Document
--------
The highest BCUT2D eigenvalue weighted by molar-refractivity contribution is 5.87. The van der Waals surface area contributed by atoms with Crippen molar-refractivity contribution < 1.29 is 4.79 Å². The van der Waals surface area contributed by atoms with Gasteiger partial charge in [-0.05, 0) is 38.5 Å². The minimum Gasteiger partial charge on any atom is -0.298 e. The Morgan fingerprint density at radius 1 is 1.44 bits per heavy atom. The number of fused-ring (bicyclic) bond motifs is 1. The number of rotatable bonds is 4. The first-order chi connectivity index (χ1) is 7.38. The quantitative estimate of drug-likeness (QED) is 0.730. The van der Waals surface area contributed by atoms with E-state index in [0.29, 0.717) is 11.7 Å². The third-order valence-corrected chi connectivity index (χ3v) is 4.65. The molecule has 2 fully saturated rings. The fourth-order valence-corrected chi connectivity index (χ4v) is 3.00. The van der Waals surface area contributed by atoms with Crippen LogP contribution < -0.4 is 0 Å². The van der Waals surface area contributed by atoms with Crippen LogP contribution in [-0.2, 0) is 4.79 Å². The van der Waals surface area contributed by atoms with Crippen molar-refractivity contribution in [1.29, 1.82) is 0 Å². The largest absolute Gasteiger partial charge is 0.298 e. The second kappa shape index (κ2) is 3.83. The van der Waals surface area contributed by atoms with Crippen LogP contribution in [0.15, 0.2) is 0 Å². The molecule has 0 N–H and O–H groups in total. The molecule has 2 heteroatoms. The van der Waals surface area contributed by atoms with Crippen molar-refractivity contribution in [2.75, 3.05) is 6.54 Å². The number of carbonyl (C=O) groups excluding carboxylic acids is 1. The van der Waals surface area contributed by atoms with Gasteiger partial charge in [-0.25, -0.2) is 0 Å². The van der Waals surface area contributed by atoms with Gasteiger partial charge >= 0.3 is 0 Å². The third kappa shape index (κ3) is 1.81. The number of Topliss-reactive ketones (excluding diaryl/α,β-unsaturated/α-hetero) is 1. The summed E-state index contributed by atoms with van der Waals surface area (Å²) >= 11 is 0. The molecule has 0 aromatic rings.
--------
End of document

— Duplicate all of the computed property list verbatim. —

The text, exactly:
The highest BCUT2D eigenvalue weighted by molar-refractivity contribution is 5.87. The van der Waals surface area contributed by atoms with Crippen molar-refractivity contribution < 1.29 is 4.79 Å². The van der Waals surface area contributed by atoms with Gasteiger partial charge in [-0.05, 0) is 38.5 Å². The minimum Gasteiger partial charge on any atom is -0.298 e. The Morgan fingerprint density at radius 1 is 1.44 bits per heavy atom. The number of fused-ring (bicyclic) bond motifs is 1. The number of rotatable bonds is 4. The first-order chi connectivity index (χ1) is 7.38. The quantitative estimate of drug-likeness (QED) is 0.730. The van der Waals surface area contributed by atoms with E-state index in [0.29, 0.717) is 11.7 Å². The third-order valence-corrected chi connectivity index (χ3v) is 4.65. The molecule has 2 fully saturated rings. The fourth-order valence-corrected chi connectivity index (χ4v) is 3.00. The van der Waals surface area contributed by atoms with Crippen LogP contribution < -0.4 is 0 Å². The van der Waals surface area contributed by atoms with Crippen LogP contribution in [-0.2, 0) is 4.79 Å². The van der Waals surface area contributed by atoms with Crippen molar-refractivity contribution in [1.29, 1.82) is 0 Å². The largest absolute Gasteiger partial charge is 0.298 e. The second kappa shape index (κ2) is 3.83. The van der Waals surface area contributed by atoms with Crippen LogP contribution in [0.15, 0.2) is 0 Å². The molecule has 0 N–H and O–H groups in total. The molecule has 2 heteroatoms. The van der Waals surface area contributed by atoms with Crippen molar-refractivity contribution in [2.75, 3.05) is 6.54 Å². The number of carbonyl (C=O) groups excluding carboxylic acids is 1. The van der Waals surface area contributed by atoms with Gasteiger partial charge in [-0.25, -0.2) is 0 Å². The van der Waals surface area contributed by atoms with Gasteiger partial charge >= 0.3 is 0 Å². The third kappa shape index (κ3) is 1.81. The number of Topliss-reactive ketones (excluding diaryl/α,β-unsaturated/α-hetero) is 1. The summed E-state index contributed by atoms with van der Waals surface area (Å²) >= 11 is 0. The molecule has 0 aromatic rings.